The meeting was opened by President Pat Wilcoxen at 10:05 am. Purpose and activities of the organization were described and the slate was introduced and ballot distributed. There being no additional nominations for the board, ballots were marked and collected. Joan Staples was nominated as an additional member of the nominating committee (to be elected by the board).

Wilcoxen read a tribute to Winston Kennedy, who recently passed away and who started this organization.

Ken Oliver of Interfaith Open Communities elaborated on the tie between affordability/cost of housing and community diversity. And Vice President John Murphy called for all residents interested in affordability and economic diversity to work with us.

George Rumsey gave the Membership Committee report.

Linda Thisted gave the Affordable Housing Advocacy (AHA) Committee report. She described meetings and progress with developers. She described the Olympics Community Development Agreement introduced in City Council by Alderman Preckwinkle, with nominal support from 27 alderpersons. It now includes 30% affordable unit set aside in the Olympic Village slated for the Michael Reese property. Transportation is also included. She noted there will be a rally March 7, Saturday, 11 am at Sixth Grace Presbyterian, 600 E. 35th St. (Michigan). She also reported on including the Gold Line as an Olympic legacy.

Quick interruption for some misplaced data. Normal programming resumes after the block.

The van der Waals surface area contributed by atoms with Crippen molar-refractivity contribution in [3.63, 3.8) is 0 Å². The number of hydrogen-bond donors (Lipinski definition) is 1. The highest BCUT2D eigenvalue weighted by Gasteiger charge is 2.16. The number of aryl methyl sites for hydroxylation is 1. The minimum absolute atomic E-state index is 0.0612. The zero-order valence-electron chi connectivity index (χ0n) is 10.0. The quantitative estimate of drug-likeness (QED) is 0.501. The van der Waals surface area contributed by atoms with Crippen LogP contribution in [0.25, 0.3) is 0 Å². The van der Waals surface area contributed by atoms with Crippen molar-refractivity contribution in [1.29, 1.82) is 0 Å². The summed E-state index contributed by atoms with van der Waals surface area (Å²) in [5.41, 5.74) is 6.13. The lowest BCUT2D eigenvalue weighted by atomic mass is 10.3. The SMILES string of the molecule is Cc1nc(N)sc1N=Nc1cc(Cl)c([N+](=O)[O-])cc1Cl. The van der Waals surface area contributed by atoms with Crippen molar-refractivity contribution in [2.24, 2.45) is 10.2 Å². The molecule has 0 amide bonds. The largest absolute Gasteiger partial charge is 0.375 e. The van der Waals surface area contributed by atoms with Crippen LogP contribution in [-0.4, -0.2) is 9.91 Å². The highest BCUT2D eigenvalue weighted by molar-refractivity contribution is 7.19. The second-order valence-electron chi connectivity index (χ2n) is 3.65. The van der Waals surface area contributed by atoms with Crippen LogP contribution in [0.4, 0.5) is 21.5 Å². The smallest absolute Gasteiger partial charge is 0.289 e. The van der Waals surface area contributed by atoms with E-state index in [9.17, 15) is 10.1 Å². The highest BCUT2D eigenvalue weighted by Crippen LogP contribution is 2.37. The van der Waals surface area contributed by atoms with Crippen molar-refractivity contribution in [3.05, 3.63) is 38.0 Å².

This led to more general audience comments, including that the Olympic proposal seems vague on impacts and plans for transportation, housing and that ours lacks much commitment to environmental or social sustainability.